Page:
Disorganized Attachment: What It Is and How It Affects Adulthood

Disorganized attachment arises in response to traumatic experiences. Let's take a look at its characteristics and implications.
Disorganized Attachment: What It Is and How It Affects Adulthood
Laura Ruiz Mitjana

Reviewed and approved by la psicóloga Laura Ruiz Mitjana.

Last update: 24 February, 2023

When children go through an experience that causes fear, anguish, or frustration, they turn to their parents for support. Their response to this search helps to build the kind of attachment that the little ones show towards them and others. A caring and timely response generates a secure attachment; while a cold and unwelcome response can lead to a type of attachment known as “disorganized attachment”.

Disorganized attachment is a fourth type of attachment that Main and Solomon proposed during the 1980s. It complements other types of attachment, such as the already mentioned secure, avoidant, and anxious attachment. As is to be expected, this style of attachment has multiple implications in adult life, so we’ll review them hand in hand with its traits and possible causes.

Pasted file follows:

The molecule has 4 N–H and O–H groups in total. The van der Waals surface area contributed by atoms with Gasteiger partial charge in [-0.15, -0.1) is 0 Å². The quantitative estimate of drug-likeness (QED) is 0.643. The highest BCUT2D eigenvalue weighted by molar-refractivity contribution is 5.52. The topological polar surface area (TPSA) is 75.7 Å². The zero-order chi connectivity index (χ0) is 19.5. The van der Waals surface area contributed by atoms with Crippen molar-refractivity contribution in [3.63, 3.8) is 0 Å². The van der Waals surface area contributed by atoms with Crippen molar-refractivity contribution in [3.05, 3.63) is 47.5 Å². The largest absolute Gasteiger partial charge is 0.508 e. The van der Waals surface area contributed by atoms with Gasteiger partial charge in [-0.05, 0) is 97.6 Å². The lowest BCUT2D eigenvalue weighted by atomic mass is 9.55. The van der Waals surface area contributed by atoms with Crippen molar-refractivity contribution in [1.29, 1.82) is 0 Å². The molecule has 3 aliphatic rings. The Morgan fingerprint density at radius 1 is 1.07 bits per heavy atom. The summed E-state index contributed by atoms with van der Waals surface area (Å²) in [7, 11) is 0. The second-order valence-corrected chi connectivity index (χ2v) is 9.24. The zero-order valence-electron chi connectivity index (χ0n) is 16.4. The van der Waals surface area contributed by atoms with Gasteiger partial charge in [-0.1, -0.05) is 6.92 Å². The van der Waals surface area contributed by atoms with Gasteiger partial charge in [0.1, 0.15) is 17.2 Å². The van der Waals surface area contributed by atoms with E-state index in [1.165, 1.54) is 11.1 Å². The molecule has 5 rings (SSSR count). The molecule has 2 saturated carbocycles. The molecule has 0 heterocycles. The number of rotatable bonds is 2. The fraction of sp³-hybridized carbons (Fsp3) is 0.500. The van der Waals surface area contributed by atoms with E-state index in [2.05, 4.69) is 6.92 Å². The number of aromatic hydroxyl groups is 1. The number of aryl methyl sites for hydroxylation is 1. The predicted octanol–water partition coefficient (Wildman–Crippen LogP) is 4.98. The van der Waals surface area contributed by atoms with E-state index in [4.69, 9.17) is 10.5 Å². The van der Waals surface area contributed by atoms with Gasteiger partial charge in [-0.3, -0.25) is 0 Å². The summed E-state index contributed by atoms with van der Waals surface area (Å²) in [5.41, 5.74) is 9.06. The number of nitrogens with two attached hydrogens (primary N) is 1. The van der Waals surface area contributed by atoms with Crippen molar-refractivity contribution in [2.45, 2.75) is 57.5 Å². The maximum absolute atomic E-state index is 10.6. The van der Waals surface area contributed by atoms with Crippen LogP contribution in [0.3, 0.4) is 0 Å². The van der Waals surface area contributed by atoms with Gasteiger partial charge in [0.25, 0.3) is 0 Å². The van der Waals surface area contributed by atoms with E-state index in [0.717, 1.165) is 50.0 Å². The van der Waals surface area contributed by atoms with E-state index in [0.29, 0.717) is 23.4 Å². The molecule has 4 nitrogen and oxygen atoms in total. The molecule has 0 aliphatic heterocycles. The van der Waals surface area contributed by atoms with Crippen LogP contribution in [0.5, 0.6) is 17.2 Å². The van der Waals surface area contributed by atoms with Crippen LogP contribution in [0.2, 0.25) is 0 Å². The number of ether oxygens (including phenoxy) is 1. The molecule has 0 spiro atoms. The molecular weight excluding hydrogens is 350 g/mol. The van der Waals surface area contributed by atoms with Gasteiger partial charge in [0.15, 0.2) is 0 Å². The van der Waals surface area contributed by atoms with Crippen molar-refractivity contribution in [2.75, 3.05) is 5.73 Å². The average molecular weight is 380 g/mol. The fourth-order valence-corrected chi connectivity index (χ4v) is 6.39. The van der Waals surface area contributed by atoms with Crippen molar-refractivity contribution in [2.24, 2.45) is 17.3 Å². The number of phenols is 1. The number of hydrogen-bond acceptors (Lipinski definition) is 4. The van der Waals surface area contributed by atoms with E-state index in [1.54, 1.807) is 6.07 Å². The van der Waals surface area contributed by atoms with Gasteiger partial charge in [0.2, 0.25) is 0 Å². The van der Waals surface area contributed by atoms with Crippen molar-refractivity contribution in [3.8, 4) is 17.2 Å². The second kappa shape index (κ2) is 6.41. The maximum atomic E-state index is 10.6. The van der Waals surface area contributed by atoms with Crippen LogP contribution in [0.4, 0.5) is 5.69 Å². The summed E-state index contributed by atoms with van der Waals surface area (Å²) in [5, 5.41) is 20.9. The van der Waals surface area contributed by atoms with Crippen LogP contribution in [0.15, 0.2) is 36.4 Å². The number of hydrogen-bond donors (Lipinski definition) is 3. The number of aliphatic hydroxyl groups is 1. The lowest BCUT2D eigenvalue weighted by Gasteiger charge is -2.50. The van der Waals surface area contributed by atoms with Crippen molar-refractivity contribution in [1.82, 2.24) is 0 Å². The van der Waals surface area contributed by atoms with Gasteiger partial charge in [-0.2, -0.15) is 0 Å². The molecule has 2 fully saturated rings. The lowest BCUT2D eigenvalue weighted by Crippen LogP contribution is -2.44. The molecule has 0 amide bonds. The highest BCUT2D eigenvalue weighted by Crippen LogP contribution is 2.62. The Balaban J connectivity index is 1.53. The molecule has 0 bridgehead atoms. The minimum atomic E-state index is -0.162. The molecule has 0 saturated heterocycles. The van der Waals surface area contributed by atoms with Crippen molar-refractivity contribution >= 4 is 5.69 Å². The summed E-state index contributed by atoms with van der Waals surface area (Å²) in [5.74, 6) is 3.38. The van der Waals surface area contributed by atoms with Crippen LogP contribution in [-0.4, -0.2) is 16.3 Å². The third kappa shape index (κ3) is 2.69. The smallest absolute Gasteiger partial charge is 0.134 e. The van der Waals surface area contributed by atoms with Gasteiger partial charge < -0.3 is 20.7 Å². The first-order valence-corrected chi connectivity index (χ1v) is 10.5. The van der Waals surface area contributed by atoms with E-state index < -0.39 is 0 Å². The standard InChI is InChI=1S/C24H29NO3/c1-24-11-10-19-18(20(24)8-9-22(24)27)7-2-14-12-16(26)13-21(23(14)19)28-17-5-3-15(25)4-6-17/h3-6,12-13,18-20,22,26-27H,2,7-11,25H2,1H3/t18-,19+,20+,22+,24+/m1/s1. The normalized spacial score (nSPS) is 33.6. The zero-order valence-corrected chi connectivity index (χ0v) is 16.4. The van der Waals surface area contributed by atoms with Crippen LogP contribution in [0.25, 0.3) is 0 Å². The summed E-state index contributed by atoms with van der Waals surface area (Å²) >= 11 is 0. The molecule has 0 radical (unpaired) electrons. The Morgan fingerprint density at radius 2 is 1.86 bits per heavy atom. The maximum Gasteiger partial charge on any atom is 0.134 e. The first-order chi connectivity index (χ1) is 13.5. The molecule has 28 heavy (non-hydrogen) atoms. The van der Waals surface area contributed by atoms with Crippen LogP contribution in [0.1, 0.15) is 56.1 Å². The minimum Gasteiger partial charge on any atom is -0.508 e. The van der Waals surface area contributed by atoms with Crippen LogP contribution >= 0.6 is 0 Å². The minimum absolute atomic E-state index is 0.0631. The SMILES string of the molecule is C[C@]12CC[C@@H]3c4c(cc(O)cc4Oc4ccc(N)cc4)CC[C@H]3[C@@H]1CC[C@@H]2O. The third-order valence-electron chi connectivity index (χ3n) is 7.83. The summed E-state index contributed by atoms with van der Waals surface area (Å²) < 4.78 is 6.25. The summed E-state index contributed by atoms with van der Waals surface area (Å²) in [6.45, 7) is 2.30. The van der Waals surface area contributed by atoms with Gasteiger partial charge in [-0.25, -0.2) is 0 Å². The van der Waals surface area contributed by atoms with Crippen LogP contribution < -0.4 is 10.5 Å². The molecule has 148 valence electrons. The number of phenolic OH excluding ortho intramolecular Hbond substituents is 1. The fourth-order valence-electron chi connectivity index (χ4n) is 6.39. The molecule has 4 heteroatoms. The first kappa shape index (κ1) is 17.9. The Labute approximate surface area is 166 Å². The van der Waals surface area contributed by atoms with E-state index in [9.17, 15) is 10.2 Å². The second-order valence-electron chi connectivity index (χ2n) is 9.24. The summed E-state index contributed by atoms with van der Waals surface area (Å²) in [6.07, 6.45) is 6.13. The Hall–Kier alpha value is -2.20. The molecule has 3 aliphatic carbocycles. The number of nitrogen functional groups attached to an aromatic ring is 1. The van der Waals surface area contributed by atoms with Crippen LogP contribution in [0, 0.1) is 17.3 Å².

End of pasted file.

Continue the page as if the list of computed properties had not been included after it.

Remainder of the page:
The characteristics of disorganized attachment

Disorganized attachment, also known as “disoriented attachment,” was proposed by assessing children’s reactions to a situation of temporary abandonment and then the return of their parents in a controlled context (known as the “Ainsworth Strange Situation Procedure”). Experts describe 7 characteristic features of this type of attachment in the face of the said experiment:

  • Sequential displays of contradictory behavior
  • Simultaneous display of contradictory behavior